Rosacea is a chronic skin disease characterized by facial erythema or redness. It is not a communicable disease. Rosacea is similar to acne and is sometimes referred as adult acne, developing between the ages of 30 and 50 in most patients. In most cases it affects acne prone areas or oily areas. Although it generally affects the face, it can also affect the eyes and upper body. It is a common disease, but goes undiagnosed in many patients and is most often mistake for sunburn. Rosacea is more common to women and usually flares up during menopause. Those with fair skin are at a higher risk for the condition to develop, but anyone can develop the disease.
Rosacea gives the flushed appearance to the skin when the blood vessels enlarge and allow the blood to flow through at a faster rate. Once they are enlarged they can become visible and cause a look that is similar to when someone overheats and their face becomes splotchy and reddened. Rosacea will persist and can worsen with time. As it progresses it becomes more noticeable. It is a vascular condition that results in redness and papules. In more advanced cases, the skin begins to swell and bumps or cysts can develop around the nose causing it to look swollen. This is a condition called rhinophyma and affects males more often than women.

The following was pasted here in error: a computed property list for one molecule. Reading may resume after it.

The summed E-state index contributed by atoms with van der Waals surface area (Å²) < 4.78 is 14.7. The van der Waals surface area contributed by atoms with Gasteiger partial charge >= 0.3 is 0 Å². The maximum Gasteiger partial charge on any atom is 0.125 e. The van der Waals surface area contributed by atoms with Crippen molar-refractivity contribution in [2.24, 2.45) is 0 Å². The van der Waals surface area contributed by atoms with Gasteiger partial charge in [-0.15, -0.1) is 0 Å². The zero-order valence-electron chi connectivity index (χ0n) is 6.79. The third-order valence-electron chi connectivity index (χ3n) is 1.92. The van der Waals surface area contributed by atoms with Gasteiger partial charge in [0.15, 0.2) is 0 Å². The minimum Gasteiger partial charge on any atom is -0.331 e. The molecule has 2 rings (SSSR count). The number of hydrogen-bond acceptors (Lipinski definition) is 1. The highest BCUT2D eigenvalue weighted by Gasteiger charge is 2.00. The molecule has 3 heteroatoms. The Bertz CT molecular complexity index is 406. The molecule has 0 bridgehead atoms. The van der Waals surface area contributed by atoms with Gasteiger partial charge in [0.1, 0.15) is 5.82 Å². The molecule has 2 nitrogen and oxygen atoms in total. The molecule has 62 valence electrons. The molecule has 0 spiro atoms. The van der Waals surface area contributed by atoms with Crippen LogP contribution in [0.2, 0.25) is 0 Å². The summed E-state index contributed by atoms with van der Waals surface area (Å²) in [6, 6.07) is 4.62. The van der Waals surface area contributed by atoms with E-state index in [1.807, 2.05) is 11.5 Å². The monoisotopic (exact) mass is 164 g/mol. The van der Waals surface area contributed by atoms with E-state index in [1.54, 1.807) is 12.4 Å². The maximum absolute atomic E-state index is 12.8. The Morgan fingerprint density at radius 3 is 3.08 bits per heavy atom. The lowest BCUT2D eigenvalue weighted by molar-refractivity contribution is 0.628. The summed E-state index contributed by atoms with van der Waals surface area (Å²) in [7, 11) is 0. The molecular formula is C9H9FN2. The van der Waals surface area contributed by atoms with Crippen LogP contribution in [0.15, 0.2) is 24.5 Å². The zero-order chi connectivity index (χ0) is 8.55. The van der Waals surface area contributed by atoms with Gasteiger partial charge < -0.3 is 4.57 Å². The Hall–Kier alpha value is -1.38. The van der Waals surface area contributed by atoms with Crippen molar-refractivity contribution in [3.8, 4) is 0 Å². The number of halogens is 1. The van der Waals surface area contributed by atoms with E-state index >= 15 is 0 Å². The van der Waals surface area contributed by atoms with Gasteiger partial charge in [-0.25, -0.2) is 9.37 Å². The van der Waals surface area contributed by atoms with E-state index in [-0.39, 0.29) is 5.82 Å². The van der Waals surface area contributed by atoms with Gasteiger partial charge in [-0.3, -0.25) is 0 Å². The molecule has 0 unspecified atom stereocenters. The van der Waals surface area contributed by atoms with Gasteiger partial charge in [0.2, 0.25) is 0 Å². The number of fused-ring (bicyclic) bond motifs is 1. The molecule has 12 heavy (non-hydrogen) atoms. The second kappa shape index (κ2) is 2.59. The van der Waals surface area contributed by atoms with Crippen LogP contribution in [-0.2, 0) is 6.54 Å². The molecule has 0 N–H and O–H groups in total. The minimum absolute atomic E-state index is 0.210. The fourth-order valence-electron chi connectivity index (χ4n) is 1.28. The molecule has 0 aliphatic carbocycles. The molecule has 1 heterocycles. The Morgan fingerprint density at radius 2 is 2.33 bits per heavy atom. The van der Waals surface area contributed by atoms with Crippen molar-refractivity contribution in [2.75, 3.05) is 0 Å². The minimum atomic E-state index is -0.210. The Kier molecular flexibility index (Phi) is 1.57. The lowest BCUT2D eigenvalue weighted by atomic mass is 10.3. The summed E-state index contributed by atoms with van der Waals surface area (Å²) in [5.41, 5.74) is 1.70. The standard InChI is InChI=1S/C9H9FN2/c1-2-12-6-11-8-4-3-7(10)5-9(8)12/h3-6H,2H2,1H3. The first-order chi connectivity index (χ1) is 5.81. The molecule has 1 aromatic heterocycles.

Rosacea cannot be cured, but it can be treated by avoiding triggers. Certain medications, sun exposure, and the consumption of alcohol or hot drinks should be controlled to prevent flare ups. Some food products have also been reported as triggers and include dairy products and spicy foods. Extreme weather conditions such as cold weather and wind can also cause flare ups. Trying to cover up the signs of Rosacea with makeup isn’t recommended, as these products can also cause the symptoms to worsen.